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Joe Sestak brings senate campaign to campus

Pennsylvania Congressman Joe Sestak conducted a town hall-style meeting at Eastern with students, faculty and local residents on Feb. 1.

Sestak represents the 7th district and hopes to beat out five-term Senator Arlen Spector to become the Democratic Party’s candidate in the 2010 senatorial elections.

The event took place on the second floor of Warner Library. The meeting began with a brief introduction from Chancellor Hall, in which he expressed hopes to host similar meetings with Spector and Republican candidate Patrick Toomey.

Sestak’s opening remarks spelled out his priorities: creating job opportunities, passing the House health care bill and bringing “accountable leadership” to Washington. 

Sestak spoke resolutely on the importance of passing the controversial health care bill, at one point declaring, “I would lose my job to get this bill passed.”

Health care reform was, not surprisingly, the overarching issue during the question-and-answer session as well.

Early on, Sestak defended his support of mandatory health care for every individual, reasoning that when the uninsured get sick, taxpayers foot the bill.

When questioned about what he would do to help college students pay for mandatory health insurance, Sestak responded that the House bill would allow “youths” to stay on their parents’ health insurance until the age of 27.

Another audience member asked whether, given the apparent deadlock in the Senate, Sestak would make compromises for the sake of general progress. 

“I’d prefer not to have to vote on the Senate version,” Sestak said initially.

Instead, he suggested Congress focus on passing laws to enact the obvious reforms that “even Republicans agree on.”

Among these reforms, Sestak spoke of taking measures to prevent people with pre-existing conditions from being denied health care, ensuring gender equality in the price of insurance and helping small businesses keep health care costs down.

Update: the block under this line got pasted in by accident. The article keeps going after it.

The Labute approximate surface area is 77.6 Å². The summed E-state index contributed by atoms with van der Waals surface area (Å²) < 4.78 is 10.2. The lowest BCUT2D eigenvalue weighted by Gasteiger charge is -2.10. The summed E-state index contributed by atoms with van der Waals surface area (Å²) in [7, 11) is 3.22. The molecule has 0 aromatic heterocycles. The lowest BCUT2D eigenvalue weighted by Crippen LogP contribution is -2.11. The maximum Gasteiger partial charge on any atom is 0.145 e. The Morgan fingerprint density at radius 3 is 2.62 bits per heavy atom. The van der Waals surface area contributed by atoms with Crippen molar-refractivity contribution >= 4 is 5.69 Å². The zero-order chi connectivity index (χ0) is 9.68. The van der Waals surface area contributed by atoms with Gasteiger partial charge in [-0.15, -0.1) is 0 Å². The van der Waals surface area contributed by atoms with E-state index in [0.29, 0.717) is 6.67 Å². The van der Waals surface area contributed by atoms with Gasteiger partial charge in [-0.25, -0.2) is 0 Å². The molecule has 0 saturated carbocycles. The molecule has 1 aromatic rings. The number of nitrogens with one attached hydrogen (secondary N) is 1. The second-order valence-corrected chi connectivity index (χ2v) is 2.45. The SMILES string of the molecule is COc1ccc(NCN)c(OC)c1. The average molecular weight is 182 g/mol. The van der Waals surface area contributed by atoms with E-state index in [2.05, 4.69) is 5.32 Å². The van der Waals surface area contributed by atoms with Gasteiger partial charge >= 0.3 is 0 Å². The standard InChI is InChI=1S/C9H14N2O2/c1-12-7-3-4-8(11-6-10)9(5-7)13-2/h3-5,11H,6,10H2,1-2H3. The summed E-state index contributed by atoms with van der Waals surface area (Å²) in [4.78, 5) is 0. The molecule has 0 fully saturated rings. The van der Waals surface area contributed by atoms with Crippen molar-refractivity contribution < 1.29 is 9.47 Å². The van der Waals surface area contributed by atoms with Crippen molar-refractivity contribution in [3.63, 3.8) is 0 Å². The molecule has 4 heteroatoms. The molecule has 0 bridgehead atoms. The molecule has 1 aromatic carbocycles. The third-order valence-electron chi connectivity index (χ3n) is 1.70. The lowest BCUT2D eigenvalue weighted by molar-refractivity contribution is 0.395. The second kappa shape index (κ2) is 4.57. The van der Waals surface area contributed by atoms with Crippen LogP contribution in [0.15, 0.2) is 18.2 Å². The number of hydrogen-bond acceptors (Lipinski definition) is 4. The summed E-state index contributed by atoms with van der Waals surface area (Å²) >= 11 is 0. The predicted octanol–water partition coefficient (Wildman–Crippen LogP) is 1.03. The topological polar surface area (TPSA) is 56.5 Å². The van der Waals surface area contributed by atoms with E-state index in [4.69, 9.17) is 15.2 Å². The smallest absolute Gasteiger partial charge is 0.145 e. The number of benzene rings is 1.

“Let’s package those quickly and get them through,” Sestak said emphatically.

Sestak said Democrats are wrong to blame the lack of progress on Republicans. 

“We should not point to the other side and say, ‘We were obstructed,” he said. Rather, they should do a better job explaining the bill to constituents, perhaps even making sure they understand it themselves.”

Although students made up the majority of the audience, they were not well represented in the question-and-answer session. 

Sestak, who apparently prepared for a discussion aimed mostly at winning over young voters, found himself nearly begging for questions from students.

When asked about this low level of student participation, Sestak said in reply that what an individual can accomplish to further the issue of justice “pales in comparison to what good government programs can do. Until the right legislation comes around we won’t achieve social justice.”

Sestak is currently trailing Senator Specter in fundraising, party support, voter polls and, perhaps most importantly, name recognition.

While Specter has become something of an institution in Pennsylvania politics since his first election to public office in 1965, this is his first senatorial race since switching his party affiliation last April from Republican to Democrat.  Primary voting will take place on May 18.

J.R. Ambrose contributed to this report.

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